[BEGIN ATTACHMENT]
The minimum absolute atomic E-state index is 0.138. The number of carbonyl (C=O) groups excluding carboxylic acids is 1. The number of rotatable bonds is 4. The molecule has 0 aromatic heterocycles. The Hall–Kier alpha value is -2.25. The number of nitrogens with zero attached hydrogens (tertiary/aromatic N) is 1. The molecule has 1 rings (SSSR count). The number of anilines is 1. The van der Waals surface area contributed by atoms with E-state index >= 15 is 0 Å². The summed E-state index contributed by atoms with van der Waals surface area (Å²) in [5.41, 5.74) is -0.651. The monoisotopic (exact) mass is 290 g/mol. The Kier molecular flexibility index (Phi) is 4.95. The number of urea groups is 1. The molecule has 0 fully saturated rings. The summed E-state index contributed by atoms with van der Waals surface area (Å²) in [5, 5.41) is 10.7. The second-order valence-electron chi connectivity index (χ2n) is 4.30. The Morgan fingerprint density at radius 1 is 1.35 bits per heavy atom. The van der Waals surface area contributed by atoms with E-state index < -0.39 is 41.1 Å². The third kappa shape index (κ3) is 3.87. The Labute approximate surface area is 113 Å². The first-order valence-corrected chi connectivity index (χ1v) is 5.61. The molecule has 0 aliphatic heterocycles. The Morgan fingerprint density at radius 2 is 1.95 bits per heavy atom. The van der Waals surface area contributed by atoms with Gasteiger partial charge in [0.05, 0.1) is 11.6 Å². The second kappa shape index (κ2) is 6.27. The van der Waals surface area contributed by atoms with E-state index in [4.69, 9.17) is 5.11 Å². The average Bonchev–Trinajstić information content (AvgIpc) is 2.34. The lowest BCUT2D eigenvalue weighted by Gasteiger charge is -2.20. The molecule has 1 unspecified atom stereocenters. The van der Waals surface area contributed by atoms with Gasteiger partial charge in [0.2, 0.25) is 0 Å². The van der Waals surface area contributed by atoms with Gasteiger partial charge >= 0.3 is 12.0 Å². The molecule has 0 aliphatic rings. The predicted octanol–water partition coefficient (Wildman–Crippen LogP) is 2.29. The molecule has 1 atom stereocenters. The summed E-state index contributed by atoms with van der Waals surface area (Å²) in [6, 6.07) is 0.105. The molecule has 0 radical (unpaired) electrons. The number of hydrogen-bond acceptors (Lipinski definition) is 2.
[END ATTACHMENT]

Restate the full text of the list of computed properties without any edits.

The minimum absolute atomic E-state index is 0.138. The number of carbonyl (C=O) groups excluding carboxylic acids is 1. The number of rotatable bonds is 4. The molecule has 0 aromatic heterocycles. The Hall–Kier alpha value is -2.25. The number of nitrogens with zero attached hydrogens (tertiary/aromatic N) is 1. The molecule has 1 rings (SSSR count). The number of anilines is 1. The van der Waals surface area contributed by atoms with E-state index >= 15 is 0 Å². The summed E-state index contributed by atoms with van der Waals surface area (Å²) in [5.41, 5.74) is -0.651. The monoisotopic (exact) mass is 290 g/mol. The Kier molecular flexibility index (Phi) is 4.95. The number of urea groups is 1. The molecule has 0 fully saturated rings. The summed E-state index contributed by atoms with van der Waals surface area (Å²) in [5, 5.41) is 10.7. The second-order valence-electron chi connectivity index (χ2n) is 4.30. The Morgan fingerprint density at radius 1 is 1.35 bits per heavy atom. The van der Waals surface area contributed by atoms with E-state index < -0.39 is 41.1 Å². The third kappa shape index (κ3) is 3.87. The Labute approximate surface area is 113 Å². The first-order valence-corrected chi connectivity index (χ1v) is 5.61. The molecule has 0 aliphatic heterocycles. The Morgan fingerprint density at radius 2 is 1.95 bits per heavy atom. The van der Waals surface area contributed by atoms with Gasteiger partial charge in [0.05, 0.1) is 11.6 Å². The second kappa shape index (κ2) is 6.27. The van der Waals surface area contributed by atoms with E-state index in [4.69, 9.17) is 5.11 Å². The average Bonchev–Trinajstić information content (AvgIpc) is 2.34. The lowest BCUT2D eigenvalue weighted by Gasteiger charge is -2.20. The molecule has 1 unspecified atom stereocenters. The van der Waals surface area contributed by atoms with Gasteiger partial charge in [0.2, 0.25) is 0 Å². The van der Waals surface area contributed by atoms with Gasteiger partial charge >= 0.3 is 12.0 Å². The molecule has 0 aliphatic rings. The predicted octanol–water partition coefficient (Wildman–Crippen LogP) is 2.29. The molecule has 1 atom stereocenters. The summed E-state index contributed by atoms with van der Waals surface area (Å²) in [6, 6.07) is 0.105. The molecule has 0 radical (unpaired) electrons. The number of hydrogen-bond acceptors (Lipinski definition) is 2.